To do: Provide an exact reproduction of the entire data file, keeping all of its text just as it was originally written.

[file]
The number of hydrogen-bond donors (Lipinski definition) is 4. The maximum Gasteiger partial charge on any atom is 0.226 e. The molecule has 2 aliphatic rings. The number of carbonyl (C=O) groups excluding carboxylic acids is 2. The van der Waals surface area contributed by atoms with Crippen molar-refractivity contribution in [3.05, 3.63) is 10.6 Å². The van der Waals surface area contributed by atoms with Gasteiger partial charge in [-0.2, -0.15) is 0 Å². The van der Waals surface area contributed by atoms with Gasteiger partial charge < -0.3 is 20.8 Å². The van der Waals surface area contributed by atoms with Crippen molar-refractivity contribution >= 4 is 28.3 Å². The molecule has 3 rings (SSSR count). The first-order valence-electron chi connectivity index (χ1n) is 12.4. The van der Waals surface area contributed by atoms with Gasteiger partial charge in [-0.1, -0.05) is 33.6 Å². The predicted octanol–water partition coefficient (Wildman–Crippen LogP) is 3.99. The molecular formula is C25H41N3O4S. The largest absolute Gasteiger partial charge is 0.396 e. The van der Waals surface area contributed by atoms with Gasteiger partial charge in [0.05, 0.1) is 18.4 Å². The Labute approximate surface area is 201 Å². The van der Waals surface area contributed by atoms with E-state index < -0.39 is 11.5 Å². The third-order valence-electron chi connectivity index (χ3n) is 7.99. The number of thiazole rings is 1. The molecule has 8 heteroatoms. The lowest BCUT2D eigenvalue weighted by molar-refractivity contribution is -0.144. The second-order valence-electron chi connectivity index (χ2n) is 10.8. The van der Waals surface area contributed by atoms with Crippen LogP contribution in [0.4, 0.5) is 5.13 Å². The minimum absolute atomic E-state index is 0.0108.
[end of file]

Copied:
The number of hydrogen-bond donors (Lipinski definition) is 4. The maximum Gasteiger partial charge on any atom is 0.226 e. The molecule has 2 aliphatic rings. The number of carbonyl (C=O) groups excluding carboxylic acids is 2. The van der Waals surface area contributed by atoms with Crippen molar-refractivity contribution in [3.05, 3.63) is 10.6 Å². The van der Waals surface area contributed by atoms with Gasteiger partial charge in [-0.2, -0.15) is 0 Å². The van der Waals surface area contributed by atoms with Gasteiger partial charge < -0.3 is 20.8 Å². The van der Waals surface area contributed by atoms with Crippen molar-refractivity contribution >= 4 is 28.3 Å². The molecule has 3 rings (SSSR count). The first-order valence-electron chi connectivity index (χ1n) is 12.4. The van der Waals surface area contributed by atoms with Gasteiger partial charge in [-0.1, -0.05) is 33.6 Å². The predicted octanol–water partition coefficient (Wildman–Crippen LogP) is 3.99. The molecular formula is C25H41N3O4S. The largest absolute Gasteiger partial charge is 0.396 e. The van der Waals surface area contributed by atoms with Gasteiger partial charge in [0.05, 0.1) is 18.4 Å². The Labute approximate surface area is 201 Å². The van der Waals surface area contributed by atoms with E-state index < -0.39 is 11.5 Å². The third-order valence-electron chi connectivity index (χ3n) is 7.99. The number of thiazole rings is 1. The molecule has 8 heteroatoms. The lowest BCUT2D eigenvalue weighted by molar-refractivity contribution is -0.144. The second-order valence-electron chi connectivity index (χ2n) is 10.8. The van der Waals surface area contributed by atoms with Crippen LogP contribution in [0.4, 0.5) is 5.13 Å². The minimum absolute atomic E-state index is 0.0108.